# Count On

## Explorer

Further Quick Divisibility Tests

**Test for multiples of 5**

- If the last digit is either 5 or 0, then the whole number is a multiple of 5.

Here is an interactive panel for you to practice on:

**Test for multiples of 10**- This is easy - if the last digit is 0, the whole number is a multiple of 10, otherwise it is not!

For example, 3295 ends in 5 so is*not*divisible by 10. But 3290 ends with 0 and so is a multiple of 10.

Combining Divisibility Tests

Now we know quick methods for divisibility by 2, 3, 4, 5, 8, 9, and 10. With these we can easily test for divisibility by

*any number that is a product of 2, 3, 4, 5, 8, 9 and 10*!

So, for example, let's take 6, the smallest number missing from the list above.

Quick tests for Divisibility by 6

Since 6 = 2 times 3, numbers divisible by 6 must be divisible by both 2 AND by 3.

For example:

- 432?
- This is a multiple of 2 because it ends in 2 which is even;

It is also a multiple of 3 since its digits sum to 4+3+2=9 which is a multiple of 3.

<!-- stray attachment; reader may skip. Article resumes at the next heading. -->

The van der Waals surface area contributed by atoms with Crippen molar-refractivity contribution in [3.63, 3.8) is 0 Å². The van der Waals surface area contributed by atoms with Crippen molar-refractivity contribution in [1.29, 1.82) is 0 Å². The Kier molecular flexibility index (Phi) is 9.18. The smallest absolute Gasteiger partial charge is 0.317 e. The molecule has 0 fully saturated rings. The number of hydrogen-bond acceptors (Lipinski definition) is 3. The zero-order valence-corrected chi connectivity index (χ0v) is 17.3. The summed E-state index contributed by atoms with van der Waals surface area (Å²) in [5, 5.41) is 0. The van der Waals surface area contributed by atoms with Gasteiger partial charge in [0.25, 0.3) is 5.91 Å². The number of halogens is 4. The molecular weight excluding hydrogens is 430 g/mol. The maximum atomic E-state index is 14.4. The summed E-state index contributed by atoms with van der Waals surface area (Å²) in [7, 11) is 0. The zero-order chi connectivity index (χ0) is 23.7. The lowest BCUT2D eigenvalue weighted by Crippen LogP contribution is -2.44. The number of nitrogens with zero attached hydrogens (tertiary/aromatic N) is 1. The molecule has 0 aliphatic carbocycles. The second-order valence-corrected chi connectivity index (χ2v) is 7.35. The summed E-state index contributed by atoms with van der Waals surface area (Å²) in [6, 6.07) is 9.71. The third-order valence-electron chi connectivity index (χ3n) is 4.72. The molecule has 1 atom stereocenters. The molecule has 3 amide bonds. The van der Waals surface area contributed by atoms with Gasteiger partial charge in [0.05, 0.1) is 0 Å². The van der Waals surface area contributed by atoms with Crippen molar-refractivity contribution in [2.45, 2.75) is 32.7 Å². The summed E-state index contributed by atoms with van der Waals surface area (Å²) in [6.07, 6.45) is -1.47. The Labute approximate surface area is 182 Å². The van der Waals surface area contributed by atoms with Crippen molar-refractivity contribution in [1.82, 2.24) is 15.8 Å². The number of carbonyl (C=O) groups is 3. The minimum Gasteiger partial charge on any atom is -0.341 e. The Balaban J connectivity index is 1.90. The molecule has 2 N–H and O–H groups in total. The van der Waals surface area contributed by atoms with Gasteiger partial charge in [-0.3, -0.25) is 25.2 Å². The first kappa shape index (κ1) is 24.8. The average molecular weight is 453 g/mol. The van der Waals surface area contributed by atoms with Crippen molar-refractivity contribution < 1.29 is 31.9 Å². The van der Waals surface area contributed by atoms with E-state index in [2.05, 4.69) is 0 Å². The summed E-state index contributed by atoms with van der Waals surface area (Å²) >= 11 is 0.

So 432*is*a multiple of 6. - 514?
- This is a multiple of 2 because it ends with 4 which is even;

Its digit sum is 5+1+4=10 which is not a multiple of 3, so 514 is not a multiple of 3.

Since 514 has failed one of the tests for divisibility by 2 AND by 3, it is NOT a multiple of 6. - 513?
- This time, 513 has a digit sum of 5+1+3=9, and so 513 is exactly divisible by 3;

However, it ends with 3 which is not even, so 513 is not a multiple of 2.

Again, one of the two tests has been failed, so 513 is NOT a multiple of 6.

Quick test for Divisibility by 12

To be divisible by 12, a number must also be divisible by 2 and 3 and 4 and 6, that is, by all the

**factors**of 12. So a multiple of 12 must pass

*all*the divisibility test for 2, 3, 4 and 6. But we have just seen that, if it is divisible by both 2 and 3, it is automatically divisible by 6, so we do not need to test for 6 explicitly.

Similarly, if a number is divisible by 4 it must automatically be a multiple of 2 also. So testing for divisibility by 4 is enough and we can forget about testing for 2 as well.

So we need to test just for divisibility by 3 and by 4 only - that's sufficient!

For example:

- 432?
- Divisible by 4? The last 2 digits are 32 and 32 is a multiple of 4, so, yes, 432 is divisible by 4.

Divisible by 3? The digit sum is 4+3+2=9 which is a multiple of 3, so, yes, 432 is divisible by 3.

Therefore 432 is also divisible by 12. - 428?
- Divisible by 4? Yes.

Divisible by 3? 4+2+8=14, not a multiple of 3, so No!

So 428 is*not*a multiple of 12. - 435?
- Divisible by 4? No because 35 is not a multiple of 4.

So even if it was divisible by 3 (which it is) it won't be a multiple of 12.

You can make up more divisibility tests of your own for 15, 18, 20, 24 and so on.

Here is an interactive panel for you to practice on: back toPrimes, Factors and Divisibility |